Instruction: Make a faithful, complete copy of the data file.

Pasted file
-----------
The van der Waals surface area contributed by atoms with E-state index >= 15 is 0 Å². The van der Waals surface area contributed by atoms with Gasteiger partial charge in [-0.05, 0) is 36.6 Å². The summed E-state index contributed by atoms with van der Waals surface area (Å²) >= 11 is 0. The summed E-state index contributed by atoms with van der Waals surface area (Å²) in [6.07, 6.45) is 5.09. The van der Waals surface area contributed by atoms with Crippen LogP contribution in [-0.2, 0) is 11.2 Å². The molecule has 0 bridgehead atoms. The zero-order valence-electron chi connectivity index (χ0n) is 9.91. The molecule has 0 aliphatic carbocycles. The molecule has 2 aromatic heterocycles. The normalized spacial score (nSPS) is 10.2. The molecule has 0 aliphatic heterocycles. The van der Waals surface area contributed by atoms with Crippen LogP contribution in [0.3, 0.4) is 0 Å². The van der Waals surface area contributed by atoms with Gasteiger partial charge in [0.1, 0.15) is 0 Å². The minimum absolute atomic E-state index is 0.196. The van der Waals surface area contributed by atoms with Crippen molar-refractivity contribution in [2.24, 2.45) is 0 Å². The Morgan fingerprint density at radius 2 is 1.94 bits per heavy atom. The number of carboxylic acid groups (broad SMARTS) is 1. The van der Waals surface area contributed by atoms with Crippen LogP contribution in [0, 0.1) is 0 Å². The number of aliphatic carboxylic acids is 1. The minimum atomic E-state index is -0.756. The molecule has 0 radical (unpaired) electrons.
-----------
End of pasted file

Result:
The van der Waals surface area contributed by atoms with E-state index >= 15 is 0 Å². The van der Waals surface area contributed by atoms with Gasteiger partial charge in [-0.05, 0) is 36.6 Å². The summed E-state index contributed by atoms with van der Waals surface area (Å²) >= 11 is 0. The summed E-state index contributed by atoms with van der Waals surface area (Å²) in [6.07, 6.45) is 5.09. The van der Waals surface area contributed by atoms with Crippen LogP contribution in [-0.2, 0) is 11.2 Å². The molecule has 0 bridgehead atoms. The zero-order valence-electron chi connectivity index (χ0n) is 9.91. The molecule has 0 aliphatic carbocycles. The molecule has 2 aromatic heterocycles. The normalized spacial score (nSPS) is 10.2. The molecule has 0 aliphatic heterocycles. The van der Waals surface area contributed by atoms with Crippen LogP contribution in [0.3, 0.4) is 0 Å². The van der Waals surface area contributed by atoms with Gasteiger partial charge in [0.1, 0.15) is 0 Å². The minimum absolute atomic E-state index is 0.196. The van der Waals surface area contributed by atoms with Crippen molar-refractivity contribution in [2.24, 2.45) is 0 Å². The Morgan fingerprint density at radius 2 is 1.94 bits per heavy atom. The number of carboxylic acid groups (broad SMARTS) is 1. The van der Waals surface area contributed by atoms with Crippen LogP contribution in [0, 0.1) is 0 Å². The number of aliphatic carboxylic acids is 1. The minimum atomic E-state index is -0.756. The molecule has 0 radical (unpaired) electrons.